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NARA Issues Guidance for Web 2.0 Technologies

The National Archives and Records Administration (NARA) explores some of the applications that characterize the emerging web and their impact on records management. In its early days, the web was seen largely as a place to post static documents that were Internet-accessible. More recently, it is seen as a tool for facilitating collaboration across geographic and institutional boundaries. This document examines four applications that create content likely to exist only on the web. Agencies must continue to manage content created via these applications in compliance with NARA’s records management guidance, including its Web Management and Transfer Policies.  Web Portals, Really Simple Syndication (RSS), Web Logs (Blogs) and Wikis are the four increasingly popular web applications discussed here.

Implications of Recent Web Technologies for NARA Web Guidance.

Best Practices for Government Websites released an article this week citing 5 government agencies employing the best practices needed to make a good federal web site.

They are not necessarily the best federal web sites out there, but rather sites that employ what consultants say are best online practices. They don’t all make use of the latest and greatest in Web 2.0 technology or sport cutting-edge designs, and that, Nextgov noted, can be a good thing.  Each of the agencies responsible for these sites paid careful attention to what their users wanted to see and do online.

NASA, Library of Congress, Centers for Disease Control and Prevention, Social Security Administration, and Transportation Security Administration were selected.  Nextgov highlights the agencies achievements with interactive screen shots of the agencies web site as well as examples of how they are doing the right thing outsite of their own site.

Read the full article here.

Public Beta of New GPO System Open for Testing

The US Government Printing Office (GPO) has opened the beta version of its new FDsys system for testing by the public.   FDsys is short for Federal Digital System, the planned replacement for GPO Access.   FDsys provides public access to government information submitted by Congress and Federal agencies and preserved as technology changes.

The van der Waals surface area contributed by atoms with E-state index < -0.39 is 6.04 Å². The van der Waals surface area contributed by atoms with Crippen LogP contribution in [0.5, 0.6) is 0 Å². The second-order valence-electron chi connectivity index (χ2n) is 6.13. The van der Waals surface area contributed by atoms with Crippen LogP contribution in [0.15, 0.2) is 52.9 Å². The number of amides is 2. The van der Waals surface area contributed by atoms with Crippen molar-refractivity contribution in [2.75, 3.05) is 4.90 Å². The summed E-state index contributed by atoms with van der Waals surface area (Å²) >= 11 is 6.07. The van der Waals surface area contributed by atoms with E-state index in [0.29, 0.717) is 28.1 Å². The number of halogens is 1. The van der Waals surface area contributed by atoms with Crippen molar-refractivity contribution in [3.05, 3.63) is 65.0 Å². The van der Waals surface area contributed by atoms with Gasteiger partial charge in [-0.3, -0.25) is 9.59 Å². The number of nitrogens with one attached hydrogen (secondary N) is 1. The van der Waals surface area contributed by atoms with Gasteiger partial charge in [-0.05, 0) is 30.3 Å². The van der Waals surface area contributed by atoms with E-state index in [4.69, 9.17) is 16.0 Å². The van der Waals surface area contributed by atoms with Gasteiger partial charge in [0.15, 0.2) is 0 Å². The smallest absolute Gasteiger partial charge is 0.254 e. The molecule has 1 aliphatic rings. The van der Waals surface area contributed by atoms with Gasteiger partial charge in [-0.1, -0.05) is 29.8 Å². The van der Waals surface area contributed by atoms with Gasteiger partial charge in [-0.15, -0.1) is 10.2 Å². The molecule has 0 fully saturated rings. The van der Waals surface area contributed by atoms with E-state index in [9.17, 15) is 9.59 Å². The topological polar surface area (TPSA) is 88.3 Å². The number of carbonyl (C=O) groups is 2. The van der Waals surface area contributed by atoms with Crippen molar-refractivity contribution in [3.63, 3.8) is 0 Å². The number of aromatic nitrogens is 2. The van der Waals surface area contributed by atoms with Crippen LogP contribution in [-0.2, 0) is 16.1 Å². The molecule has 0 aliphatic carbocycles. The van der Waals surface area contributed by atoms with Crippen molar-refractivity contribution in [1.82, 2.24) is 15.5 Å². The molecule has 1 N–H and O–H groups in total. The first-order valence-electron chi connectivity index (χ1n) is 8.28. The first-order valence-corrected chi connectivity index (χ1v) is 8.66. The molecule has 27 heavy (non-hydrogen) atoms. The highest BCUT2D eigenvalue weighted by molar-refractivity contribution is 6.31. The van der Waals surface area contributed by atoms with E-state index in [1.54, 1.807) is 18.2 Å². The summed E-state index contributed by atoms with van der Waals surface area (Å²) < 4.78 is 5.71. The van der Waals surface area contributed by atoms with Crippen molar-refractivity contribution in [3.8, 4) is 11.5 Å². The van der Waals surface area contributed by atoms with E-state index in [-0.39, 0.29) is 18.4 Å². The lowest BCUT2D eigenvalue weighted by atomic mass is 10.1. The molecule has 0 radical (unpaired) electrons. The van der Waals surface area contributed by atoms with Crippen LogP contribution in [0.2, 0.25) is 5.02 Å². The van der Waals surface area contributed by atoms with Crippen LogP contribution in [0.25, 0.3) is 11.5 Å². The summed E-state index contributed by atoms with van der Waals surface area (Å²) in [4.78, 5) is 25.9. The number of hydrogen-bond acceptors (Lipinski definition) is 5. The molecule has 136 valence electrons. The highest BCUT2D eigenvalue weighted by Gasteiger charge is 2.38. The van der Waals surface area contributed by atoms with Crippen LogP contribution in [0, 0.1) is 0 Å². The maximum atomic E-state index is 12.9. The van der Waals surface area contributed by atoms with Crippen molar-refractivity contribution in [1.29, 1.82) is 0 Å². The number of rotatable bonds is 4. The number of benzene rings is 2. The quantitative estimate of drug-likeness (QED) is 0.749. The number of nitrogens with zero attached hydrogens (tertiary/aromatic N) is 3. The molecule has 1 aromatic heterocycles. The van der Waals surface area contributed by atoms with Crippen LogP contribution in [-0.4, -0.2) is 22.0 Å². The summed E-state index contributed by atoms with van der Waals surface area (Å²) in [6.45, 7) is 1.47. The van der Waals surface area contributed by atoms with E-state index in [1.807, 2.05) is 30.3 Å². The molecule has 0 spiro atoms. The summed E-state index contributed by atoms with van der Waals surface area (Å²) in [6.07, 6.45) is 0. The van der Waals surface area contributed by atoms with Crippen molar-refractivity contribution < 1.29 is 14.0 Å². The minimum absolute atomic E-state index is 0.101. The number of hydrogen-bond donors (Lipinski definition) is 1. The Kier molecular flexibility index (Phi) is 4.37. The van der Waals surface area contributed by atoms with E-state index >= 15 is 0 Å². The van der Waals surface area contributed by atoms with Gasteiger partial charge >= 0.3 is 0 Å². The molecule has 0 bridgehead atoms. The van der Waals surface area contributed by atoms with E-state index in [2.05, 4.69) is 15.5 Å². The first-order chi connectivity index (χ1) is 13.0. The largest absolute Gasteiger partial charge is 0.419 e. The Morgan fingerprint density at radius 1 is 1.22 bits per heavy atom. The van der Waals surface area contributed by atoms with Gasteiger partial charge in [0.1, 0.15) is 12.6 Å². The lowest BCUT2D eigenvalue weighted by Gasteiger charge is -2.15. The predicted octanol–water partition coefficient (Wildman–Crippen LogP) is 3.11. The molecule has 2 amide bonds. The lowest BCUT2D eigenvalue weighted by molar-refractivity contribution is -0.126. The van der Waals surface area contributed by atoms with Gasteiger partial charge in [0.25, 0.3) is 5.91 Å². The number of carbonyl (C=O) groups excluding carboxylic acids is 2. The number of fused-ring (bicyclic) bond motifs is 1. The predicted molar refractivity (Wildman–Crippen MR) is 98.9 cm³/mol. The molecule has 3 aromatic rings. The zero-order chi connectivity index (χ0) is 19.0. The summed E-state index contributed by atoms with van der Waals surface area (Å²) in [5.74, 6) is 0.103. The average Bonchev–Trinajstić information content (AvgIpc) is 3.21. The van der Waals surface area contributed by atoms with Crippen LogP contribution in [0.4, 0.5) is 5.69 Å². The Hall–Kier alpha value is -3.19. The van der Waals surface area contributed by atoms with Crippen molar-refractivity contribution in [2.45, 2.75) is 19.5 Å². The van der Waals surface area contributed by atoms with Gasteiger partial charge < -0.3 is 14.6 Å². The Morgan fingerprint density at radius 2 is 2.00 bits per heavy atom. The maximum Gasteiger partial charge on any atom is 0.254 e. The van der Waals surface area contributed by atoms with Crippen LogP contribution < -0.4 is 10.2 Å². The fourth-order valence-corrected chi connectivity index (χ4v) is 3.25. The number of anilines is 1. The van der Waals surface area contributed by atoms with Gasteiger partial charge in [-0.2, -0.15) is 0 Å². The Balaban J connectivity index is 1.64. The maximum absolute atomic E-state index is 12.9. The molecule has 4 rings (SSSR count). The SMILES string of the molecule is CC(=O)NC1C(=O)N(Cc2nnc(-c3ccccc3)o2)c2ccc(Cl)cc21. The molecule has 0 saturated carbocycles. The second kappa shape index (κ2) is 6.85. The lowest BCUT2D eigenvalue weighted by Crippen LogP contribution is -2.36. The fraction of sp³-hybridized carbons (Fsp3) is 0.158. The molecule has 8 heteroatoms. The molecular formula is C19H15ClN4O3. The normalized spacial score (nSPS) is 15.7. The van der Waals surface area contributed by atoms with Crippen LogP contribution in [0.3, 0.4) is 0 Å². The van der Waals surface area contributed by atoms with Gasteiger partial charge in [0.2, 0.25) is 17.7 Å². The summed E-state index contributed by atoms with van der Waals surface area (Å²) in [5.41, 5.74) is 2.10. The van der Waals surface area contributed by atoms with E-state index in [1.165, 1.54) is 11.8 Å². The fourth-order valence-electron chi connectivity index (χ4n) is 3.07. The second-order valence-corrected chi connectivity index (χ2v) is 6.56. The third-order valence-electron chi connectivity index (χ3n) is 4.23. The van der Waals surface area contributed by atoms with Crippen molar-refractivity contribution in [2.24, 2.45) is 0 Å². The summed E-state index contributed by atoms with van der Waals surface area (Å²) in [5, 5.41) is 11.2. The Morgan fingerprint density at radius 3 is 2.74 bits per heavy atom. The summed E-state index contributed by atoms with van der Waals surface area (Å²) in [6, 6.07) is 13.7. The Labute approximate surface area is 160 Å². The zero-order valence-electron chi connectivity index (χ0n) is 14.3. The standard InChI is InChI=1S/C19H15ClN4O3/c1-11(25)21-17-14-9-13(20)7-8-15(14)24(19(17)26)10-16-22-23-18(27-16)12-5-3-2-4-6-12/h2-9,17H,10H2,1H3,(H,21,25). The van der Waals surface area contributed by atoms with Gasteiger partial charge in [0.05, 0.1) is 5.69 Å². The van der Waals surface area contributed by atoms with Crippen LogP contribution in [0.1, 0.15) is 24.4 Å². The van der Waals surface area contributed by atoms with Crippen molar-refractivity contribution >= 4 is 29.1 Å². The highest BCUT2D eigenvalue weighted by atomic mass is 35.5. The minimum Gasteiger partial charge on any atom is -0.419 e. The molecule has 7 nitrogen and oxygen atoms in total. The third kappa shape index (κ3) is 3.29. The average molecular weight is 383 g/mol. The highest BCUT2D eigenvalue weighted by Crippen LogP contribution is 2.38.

• It will contain information gathered through three methods:
  • Files submitted by Congress and Federal agencies;
  • Information gathered from Federal agencies’ web sites (often referred to as “harvesting” information);
  • Digital files created by scanning previously printed publications.

Some of the main functions of the system include:

  • Publishing — The U.S. Congress and Federal agencies will be able to submit files and orders electronically to GPO for printing and publishing services, electronic distribution, and inclusion in the Federal Depository Library Program (FDLP);
  • Searching for information — Government information will reach a wider audience by providing authentic; published Government information to the public through an internet based system;
  • Preserving information — The preservation function of FDsys will ensure public access to government information even as technology changes;
  • Version control — Multiple versions of published information are common;  FDsys will provide version control for government information.

To use the public beta, go to

What Makes Government 2.0 Different from Enterprise 2.0?

What makes implementing social media on the intranet of a government agency like the Federal Aviation Administration (FAA) different than say, General Motors (GM)?  There are several fundamental differences between implementing social media behind the firewall in the government as opposed to a Fortune 500 company.  Read the top six reasons listed by Steve Radick at Social Media Strategery.

Federal Computer Week highlights State Department’s use of Web 2.0

Yesterday Federal Computer Week posted an interesting article on how the State Department is using social media tools in its public diplomacy efforts.
The article highlights some Public Diplomacy 2.0 principles:

* Indirection is generally best for achieving public diplomacy aims.
* Expertise resides in the private sector, and the department’s job is to find it, use it and serve as a partner.
* Some of the best public diplomacy programs have long been based on collaborative approaches.
* Speed is essential, rapid engagement is required, and the department must give diplomats the ability to move quickly.
Read the full article here:

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